A city is an organism. It evolves much as an organism does, adapting to the needs of today and again to the needs of tomorrow, retaining its history, never at any time being shaped precisely as anyone would want it now.
Only the repairs and extensions come off blueprints. New roads, high rise buildings, markets and hospitals are squeezed in where they’ll fit, among the thoroughfares and the warrens of little streets. Every town planner is just making do with the city’s inheritance, never able to start again with a blank page.
And writers know this. The clutter of a city’s past may be a nuisance to those who need to facilitate buses and juggernauts on roads built for horse drawn carriages or the smaller cars of the 1950s, but there is narration in the shambles.
One Book, One City, a UK-wide initiative that encourages city dwellers to read a chosen book and come together in a shared love for literature at events planned during the month of May, recognises that text and urban sprawl are just different media of storytelling.
Glenn Patterson uncovers the potential for reading a city in his latest novel, The Mill For Grinding Old People Young, and takes us with his 19th century characters into streets that have changed in our time.
And since a story is an individual thing, we all have our different Belfasts. Residents of the city have different maps in our heads relating our own formative years spent growing up here, and no two maps are the same.
Patterson does not ask us to accept his vision of an earlier Belfast as the only one possible, and One City, One Book is not about imposing a vision of the historic Belfast on us as much as inviting people to reconsider the city as text, recounting infinite stories from an inconceivable number of perspectives, including one’s own.
I could draw a map of Belfast starting with the bits I knew first, leaning most heavily to darken the lines of the roads I used most often. And it would be a city that exists across time rather that at any specific moment. The Belfast of my imagination still has the News Letter offices in Donegall Street, The Ard Scoil in Divis Street, the GNR and Smithfield. I think most of us over a certain age keep Smithfield in our imagined map.
Patterson’s book tells a story but it does more; it reminds us that there are diverse ways of remembering a city. And it does this at a time when political and cultural forces, which would seek to describe the city’s history in the service of causes, are losing their hold over our thinking.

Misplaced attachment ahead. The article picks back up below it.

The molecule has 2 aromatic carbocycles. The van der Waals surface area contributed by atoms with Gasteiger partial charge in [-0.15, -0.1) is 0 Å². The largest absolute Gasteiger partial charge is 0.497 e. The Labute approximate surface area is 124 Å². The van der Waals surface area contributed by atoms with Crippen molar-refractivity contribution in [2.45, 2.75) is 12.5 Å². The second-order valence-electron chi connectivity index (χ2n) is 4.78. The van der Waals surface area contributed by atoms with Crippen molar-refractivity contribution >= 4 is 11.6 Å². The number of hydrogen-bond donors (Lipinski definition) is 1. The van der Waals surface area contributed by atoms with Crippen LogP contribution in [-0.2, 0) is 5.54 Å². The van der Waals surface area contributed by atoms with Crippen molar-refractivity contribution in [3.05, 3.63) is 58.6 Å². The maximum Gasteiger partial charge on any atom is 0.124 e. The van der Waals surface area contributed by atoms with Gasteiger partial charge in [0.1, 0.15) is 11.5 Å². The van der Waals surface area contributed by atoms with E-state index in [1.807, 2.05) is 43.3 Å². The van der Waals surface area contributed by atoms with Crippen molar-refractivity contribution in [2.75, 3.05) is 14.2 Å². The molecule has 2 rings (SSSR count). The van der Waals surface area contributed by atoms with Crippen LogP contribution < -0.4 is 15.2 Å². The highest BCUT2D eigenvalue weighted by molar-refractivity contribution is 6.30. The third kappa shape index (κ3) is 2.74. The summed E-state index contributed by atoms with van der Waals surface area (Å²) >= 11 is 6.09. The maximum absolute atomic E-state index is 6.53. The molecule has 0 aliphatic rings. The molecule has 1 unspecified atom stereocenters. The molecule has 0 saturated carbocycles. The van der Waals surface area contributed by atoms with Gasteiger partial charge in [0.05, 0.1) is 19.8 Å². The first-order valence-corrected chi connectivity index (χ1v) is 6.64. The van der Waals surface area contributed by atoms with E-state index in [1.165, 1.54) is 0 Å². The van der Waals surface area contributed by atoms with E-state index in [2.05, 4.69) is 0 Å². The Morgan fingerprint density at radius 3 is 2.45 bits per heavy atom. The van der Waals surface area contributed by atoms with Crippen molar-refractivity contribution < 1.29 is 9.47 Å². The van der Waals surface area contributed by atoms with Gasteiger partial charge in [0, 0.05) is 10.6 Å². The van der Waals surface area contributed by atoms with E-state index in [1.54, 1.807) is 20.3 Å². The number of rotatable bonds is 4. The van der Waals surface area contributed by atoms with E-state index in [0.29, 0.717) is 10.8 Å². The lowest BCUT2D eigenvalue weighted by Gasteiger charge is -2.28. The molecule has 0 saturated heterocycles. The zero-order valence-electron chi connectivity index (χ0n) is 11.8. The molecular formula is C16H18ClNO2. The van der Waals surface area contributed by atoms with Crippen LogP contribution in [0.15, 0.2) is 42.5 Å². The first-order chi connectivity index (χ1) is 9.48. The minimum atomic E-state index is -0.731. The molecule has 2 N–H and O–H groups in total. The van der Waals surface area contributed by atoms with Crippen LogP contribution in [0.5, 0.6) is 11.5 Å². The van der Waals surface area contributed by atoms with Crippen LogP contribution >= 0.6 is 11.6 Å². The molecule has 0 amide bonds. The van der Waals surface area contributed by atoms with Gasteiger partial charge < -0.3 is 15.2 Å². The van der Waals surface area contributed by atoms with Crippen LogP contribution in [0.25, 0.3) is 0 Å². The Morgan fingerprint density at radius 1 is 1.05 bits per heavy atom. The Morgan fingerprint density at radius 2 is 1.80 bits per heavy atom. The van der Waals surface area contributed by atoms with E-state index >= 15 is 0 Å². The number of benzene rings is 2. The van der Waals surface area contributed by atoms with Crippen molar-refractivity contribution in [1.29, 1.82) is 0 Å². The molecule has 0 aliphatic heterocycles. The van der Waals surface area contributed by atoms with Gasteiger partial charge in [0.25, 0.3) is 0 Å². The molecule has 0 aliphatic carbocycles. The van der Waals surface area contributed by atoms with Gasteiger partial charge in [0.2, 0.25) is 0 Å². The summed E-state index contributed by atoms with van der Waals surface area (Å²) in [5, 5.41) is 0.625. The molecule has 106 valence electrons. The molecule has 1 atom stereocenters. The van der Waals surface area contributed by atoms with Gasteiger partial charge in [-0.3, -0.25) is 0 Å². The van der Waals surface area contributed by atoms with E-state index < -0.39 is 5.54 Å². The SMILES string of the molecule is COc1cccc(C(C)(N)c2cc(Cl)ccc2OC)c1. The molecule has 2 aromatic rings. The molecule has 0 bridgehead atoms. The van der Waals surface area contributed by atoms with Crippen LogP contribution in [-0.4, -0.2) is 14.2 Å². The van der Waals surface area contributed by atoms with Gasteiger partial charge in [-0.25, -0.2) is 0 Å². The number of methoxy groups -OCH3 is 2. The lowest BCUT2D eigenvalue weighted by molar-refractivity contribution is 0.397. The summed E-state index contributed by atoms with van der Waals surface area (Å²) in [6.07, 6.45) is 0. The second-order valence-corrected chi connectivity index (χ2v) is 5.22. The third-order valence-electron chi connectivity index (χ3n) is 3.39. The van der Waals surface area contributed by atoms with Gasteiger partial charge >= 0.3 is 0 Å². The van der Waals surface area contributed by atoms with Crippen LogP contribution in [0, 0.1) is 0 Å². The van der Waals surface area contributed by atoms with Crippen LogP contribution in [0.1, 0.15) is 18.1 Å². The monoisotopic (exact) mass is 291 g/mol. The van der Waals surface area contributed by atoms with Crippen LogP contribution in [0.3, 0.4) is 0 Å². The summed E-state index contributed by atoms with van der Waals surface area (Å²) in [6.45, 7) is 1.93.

The Mill For Grinding Old People Young, like much memoir as well, shifts the frame of those who want us to see the present explained by the past and shows us the past being awkwardly unobliging and interesting.
Hopefully the many events planned around the theme of One City One Book will do something similar, and that is the value of bringing other writers like Ivan Little, Gary Law, Cathy Martin, Robert McMillen and myself to the project.
I came into Belfast as a child when the entire landscape seemed made up of half finished housing estates and the open fields beyond. My childhood games included scrambling through building sites and wrecking haystacks.
This is an unrecorded cityscape. I went to school and met boys from tight little streets who swung on lamp-posts and played handball as they had practised it on sooty gables. The reference map in the head of a place that was ordinary and familiar was individual to each of us, but we probably never considered that that was what made us different, sometimes fascinating, sometimes difficult.
So what I hope is achieved by One Book One City is that more people discover that the city is their book and always has been, and that there is nothing strange at all in it not being like anyone else’s.
One City One Book 2012 is supported by Belfast City Council, Libraries NI, the Northern Ireland Tourist Board and Faber and Faber. Download the full programme of events taking place in libraries and other venues across Belfast at the Arts Council of Northern Ireland website.
Malachi O'Doherty gives a lecture entitled Reinterpreting Belfast at the Shankill Library on Thursday, May 31 at 4pm.